A still-wildly attractive property of the theory of synergy is that one plus one can equal an amount greater than two. In free-enterprise new-home building, 500 companies in this country supply about three out of five new homes, attached and single-family detached, and thousands of entrepreneur-cum-general contractors account for the other two out of five.

John McManus So, I'd like to hear from you about where that leaves big builders today. One credible guess is that, by the time the downturn runs its corrective course, one in three of your companies will be part of home building history. In turn, this very likely means two out of three of your organizations will have an opportunity to grow stronger, either regionally or multi-regionally. Consolidation will strengthen business and brand opportunities for a select group even as it thins builders' ranks.

But scarcity needs to come first. We're as many as a million new homes away from scarcity today, and further, scarcity will never happen if speculative starts don't stop where they need to stop. Here's a thought: Everybody needs to stop starting houses in markets whose absorptions collectively add up to less than the number of homes being started or added back to inventory by virtue of buyers' inability to continue paying for their new homes.

It may sound like antitrust-violating collaboration, but until demand for existing homes at a baseline price range emerges and sustains itself, starts should virtually stop–the sooner the better.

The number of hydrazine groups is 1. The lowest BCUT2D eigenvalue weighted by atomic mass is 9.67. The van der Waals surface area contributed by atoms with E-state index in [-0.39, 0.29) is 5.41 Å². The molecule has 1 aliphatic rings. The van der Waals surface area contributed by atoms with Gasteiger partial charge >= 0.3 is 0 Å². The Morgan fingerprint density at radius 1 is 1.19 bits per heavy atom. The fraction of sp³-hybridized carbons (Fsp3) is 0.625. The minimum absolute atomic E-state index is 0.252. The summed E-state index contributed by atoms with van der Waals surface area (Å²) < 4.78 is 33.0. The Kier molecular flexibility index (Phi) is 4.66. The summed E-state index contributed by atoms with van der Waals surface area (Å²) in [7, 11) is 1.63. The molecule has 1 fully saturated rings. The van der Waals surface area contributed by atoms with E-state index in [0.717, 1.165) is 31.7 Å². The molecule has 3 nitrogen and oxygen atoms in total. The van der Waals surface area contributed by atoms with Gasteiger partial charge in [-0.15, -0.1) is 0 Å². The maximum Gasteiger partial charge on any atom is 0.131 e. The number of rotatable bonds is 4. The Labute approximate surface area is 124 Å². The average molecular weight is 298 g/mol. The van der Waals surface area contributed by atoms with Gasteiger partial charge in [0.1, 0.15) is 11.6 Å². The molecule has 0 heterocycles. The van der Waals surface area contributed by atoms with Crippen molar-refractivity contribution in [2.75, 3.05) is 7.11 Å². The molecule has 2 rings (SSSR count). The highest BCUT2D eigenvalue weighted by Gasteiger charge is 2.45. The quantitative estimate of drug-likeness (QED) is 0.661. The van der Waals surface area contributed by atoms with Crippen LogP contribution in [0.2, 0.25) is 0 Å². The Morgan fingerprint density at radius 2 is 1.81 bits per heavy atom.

Everybody needs to do it and, without conspiring, report that they've got a two-homes-delivered hurdle for every start.

There are economic factors that could become anomalous helping forces–second home demand, which relies on neither job nor primary household formation trends, could be one of them. Baby boomers helping their adored new homeowner children with impending adjustable-rate mortgage resets could be another positive driver of stability, if not demand. The calculus of demand, after all, has always had a psychological dimension to it. When renting seems smarter than buying, builders need to stop talking about headlines and stop production of homes until the balance shifts again and it becomes smarter to buy.

You are your own best friends when it comes to consumer psychology–you're the one and only sources of scarcity in the marketplace. One plus one, in this case, could equal a new market outlook and a bright 2009 "spring selling season"–but only if speculative starts stop.

Inventory is the enemy, not headlines. Customer care is your friend, not part of the budget to kill as you look for cost savings. As home buyers, lenders, bondholders, and equity investors discriminate among their myriad options for home builders of choice, a bona fide customer care strategy with measurable returns not only in J.D. Power scores, but also in lower cancellation rates, warranty costs, and higher referrals, is a must–not an option. While there's no guarantee that an order these days is a final sale, managing customer expectations and satisfaction levels through the rollercoaster journey to homeownership may be the best way to secure your backlog.

Our Nov. 22 issue flashes on the pragmatism and profitability of satisfaction. We delve into why home building should make customer care a strategic linchpin in good times or bad, and how companies integrate higher levels of service across their operations. For the second consecutive year, we thank Timberlake Cabinetry, a division of American Woodmark Corp., for its single-sponsorship of our cover-to-cover analysis of customer focus's indispensable place in the balancing act between survival and future growth. While their support has allowed for the issue's development, our friends at Timberlake have left the editorial process entirely to the Big Builder staff.